Jupiter 38 Cuddy: Fish in Style, Overnight in Comfort

This offshore angling machine is bad news for big game, but has some soft spots for the crew.

27th October 2011.
By Jeanne Craig

Jupiter Marine seems to abide by the philosophy that says when you find something you do really well, then throw the throttle forward and don’t veer off course. This Florida-based builder has been in the business of crafting robust, finely finished center-console fishing boats for 35 years. Its line is comprised of solid, seaworthy and single-purpose models for uber-serious anglers. Although the look of a Jupiter could appeal to any boat lover with an appreciation for strong and sleek lines, admirers should note that Jupiter owners really don’t have time for anyone who thinks of trolling as a trifling matter.

Powered by twin Yamaha 350s (with a third possible), the Jupiter 38 Cuddy can cruise to the fishing grounds at 35 mph. Forward, there’s a comfortable overnight cabin with a teak table that can be raised or lowered.

The 38 Cuddy is the builder’s newest model, and it has all the features that have made Jupiter a respected name on the offshore tournament circuit. Among them is the deep-V hull designed by Donald L. Blount and Associates, a firm that’s designed running bottoms for yards like Rybovich and Buddy Davis. With 24 degrees of deadrise aft, the 38 can sprint when the waters are flat but also gnaw through chop at a nice clip when seas get interesting.

The 38 also has enough displacement to support a pair of four-stroke Yamaha F350s.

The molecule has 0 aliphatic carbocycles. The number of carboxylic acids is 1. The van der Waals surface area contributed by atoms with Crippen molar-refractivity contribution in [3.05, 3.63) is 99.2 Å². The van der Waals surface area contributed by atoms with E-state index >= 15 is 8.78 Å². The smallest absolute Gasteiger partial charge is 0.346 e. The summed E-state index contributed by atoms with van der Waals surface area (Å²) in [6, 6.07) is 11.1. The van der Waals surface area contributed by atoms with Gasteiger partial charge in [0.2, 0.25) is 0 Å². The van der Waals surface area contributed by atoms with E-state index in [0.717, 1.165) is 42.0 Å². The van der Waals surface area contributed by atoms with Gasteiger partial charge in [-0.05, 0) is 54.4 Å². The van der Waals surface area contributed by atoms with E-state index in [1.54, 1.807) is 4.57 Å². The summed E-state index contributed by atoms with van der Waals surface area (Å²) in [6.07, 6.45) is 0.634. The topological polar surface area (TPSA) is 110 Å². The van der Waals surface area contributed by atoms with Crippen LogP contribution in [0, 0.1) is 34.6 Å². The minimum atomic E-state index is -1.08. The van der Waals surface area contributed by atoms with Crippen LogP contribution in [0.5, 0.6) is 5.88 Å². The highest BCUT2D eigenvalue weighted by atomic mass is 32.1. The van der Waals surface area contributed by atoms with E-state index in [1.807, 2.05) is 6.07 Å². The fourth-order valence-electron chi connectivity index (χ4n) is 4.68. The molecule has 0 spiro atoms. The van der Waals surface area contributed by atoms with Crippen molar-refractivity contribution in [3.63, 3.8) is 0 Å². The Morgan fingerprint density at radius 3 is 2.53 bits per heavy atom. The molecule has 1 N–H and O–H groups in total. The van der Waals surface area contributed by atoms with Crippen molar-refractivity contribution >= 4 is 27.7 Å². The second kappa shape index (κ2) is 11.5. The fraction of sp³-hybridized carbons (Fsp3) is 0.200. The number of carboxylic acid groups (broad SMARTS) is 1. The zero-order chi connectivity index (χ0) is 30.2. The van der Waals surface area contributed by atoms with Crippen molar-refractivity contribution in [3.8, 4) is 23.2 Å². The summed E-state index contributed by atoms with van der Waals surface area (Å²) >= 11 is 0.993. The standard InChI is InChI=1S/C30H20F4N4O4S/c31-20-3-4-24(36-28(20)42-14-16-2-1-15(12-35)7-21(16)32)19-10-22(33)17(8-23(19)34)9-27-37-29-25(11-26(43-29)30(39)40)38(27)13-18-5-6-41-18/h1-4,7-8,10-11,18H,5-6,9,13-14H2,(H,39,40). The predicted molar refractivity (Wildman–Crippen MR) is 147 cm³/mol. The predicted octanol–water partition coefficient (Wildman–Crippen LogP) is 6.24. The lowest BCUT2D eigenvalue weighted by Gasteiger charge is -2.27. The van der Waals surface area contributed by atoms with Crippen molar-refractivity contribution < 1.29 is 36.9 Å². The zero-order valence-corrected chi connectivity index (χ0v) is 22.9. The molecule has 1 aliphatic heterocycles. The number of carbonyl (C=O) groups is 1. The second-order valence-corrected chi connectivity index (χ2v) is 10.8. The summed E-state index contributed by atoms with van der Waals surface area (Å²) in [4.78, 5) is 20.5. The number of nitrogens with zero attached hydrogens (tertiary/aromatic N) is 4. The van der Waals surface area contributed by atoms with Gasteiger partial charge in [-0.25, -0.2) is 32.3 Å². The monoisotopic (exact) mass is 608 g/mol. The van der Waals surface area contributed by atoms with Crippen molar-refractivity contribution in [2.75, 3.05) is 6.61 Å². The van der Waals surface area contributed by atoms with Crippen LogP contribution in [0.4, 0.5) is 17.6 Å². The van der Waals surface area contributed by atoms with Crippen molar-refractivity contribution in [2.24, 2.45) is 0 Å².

The boat can take two or three of these big V-8 outboards, but a pair should satisfy even those performance-obsessed kingfishermen: She’ll cruise near 35 mph and top out near 52 mph. That ride is balanced with a wide beam and ample freeboard aft—a winning combination that makes for a stable and comfortable platform. Yamaha’s digital throttle actuators coupled with power steering provide easy handling at the dock, but for even more control there are optional bow thrusters.

Jupiter 38 cuddy specificationsAlthough Jupiters are perhaps best known for their dependable ride and construction, the builder doesn’t shy away from incorporating clever amenities for battle-weary anglers. Thickly cushioned seats with armrests and bolsters at the helm provide good support for the captain and a companion. Aft of the helm, covering the live well, is Jupiter’s new mezzanine-style bench seat, complete with a backrest that flips down for access to a rigging station. Forward of the helm console is another bench seat. The options list also includes flip-down seats that are concealed in port and starboard coamings. If they look familiar, that’s because they’re offered on the Jupiter 38 Forward Seating (FS) model.

What makes this 38 different from the FS model is the cuddy cabin, which really doesn’t seem like a cuddy because it’s so roomy. Teak furnishings, stainless microwave and refrigerator, and a V-berth that converts to a dinette are some of the features you’ll find here.

Even with the creature comforts, this 38 is still stuffed to the gills with fishing equipment. It’s all here, from rodholders and rod racks to fish boxes, a saltwater washdown, and coaming bolsters. The new 38 Cuddy is definitely built for speed and comfort, but in the long run, this bluewater angling machine has a one-track mind.

For more information, visit Jupiter Marine.

Jeanne Craig has been covering powerboats since 1988. She spent ten years as a senior editor at Boating magazine and ten more as executive editor at Motor Boating. She’s now an independent writer based in Rowayton, Connecticut, where she’s close to the cruising grounds she most enjoys.


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Jeanne Craig

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Jeanne Craig has been covering powerboats since 1988. She spent ten years as a senior editor at Boating magazine and ten more as executive editor at Motor Boating. She’s now an independent writer based in Rowayton, Connecticut, where she’s close to the cruising grounds she most enjoys.

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